Until early 2008… when Jackson County and the City of Kansas City acted. We negotiated an agreement and opened a new facility—the Regional Correctional Center—to house Kansas City municipal inmates, right next door to the Jackson County Detention Center. The two facilities use the same inmate processing center. That’s more cost-effective. That also allows for clear communications—at all levels of the judicial system (the Corrections Department, Courts, police department, and the City) regarding the status of inmates.

    Taxpayers are no longer paying the city and the county for duplicate correctional services. And they’ve saved millions, starting with the $5 million the City saved by closing, rather than renovating its municipal jail.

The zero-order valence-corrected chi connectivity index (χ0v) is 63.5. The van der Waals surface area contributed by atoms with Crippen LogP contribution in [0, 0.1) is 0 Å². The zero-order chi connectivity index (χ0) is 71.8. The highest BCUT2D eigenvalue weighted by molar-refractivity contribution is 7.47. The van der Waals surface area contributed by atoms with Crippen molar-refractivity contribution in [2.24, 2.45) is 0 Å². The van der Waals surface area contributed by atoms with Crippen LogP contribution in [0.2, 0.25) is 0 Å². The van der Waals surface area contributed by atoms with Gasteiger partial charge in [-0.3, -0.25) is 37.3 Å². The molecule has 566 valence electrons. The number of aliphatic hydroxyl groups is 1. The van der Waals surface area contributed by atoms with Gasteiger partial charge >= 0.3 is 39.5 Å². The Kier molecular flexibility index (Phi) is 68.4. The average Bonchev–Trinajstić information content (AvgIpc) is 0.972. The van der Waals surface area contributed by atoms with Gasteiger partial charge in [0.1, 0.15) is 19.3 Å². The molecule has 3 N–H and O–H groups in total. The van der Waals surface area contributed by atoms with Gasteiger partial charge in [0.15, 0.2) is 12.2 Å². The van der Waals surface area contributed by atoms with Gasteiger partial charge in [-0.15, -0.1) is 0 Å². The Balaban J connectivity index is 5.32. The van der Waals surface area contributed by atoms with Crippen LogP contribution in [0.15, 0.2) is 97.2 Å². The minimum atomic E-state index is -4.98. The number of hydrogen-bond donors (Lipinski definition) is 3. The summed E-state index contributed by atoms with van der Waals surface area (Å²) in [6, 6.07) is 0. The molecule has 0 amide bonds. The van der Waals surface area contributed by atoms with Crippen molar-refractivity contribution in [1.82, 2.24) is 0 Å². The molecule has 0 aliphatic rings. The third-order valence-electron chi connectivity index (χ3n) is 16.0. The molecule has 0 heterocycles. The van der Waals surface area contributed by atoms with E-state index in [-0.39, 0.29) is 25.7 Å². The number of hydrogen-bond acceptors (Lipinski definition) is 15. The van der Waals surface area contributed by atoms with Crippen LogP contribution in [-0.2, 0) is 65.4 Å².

And now we’ve taken one last step to complete the Regional Correctional Center.

    Two months ago, Jackson County and the Kansas City Police Department announced an agreement putting the final piece of the regionalization puzzle in place. The county will now begin housing KCPD detainees in the Regional Correctional Center, as well. That means we have further streamlined the costs and processes associated with holding inmates—further improving public safety and saving more money.

    The old facility, in which the police department used to hold its detainees, would have required millions of dollars in upgrades to remain open.
     

  • Our construction projects are not just about bricks and mortar and making major capital improvements. They’re also about people and improving their circumstances.

    The homes we’ve remodeled through our innovative Constructing Futures program might be small in comparison to our courthouses or the Regional Correctional Center, but each has made a big difference: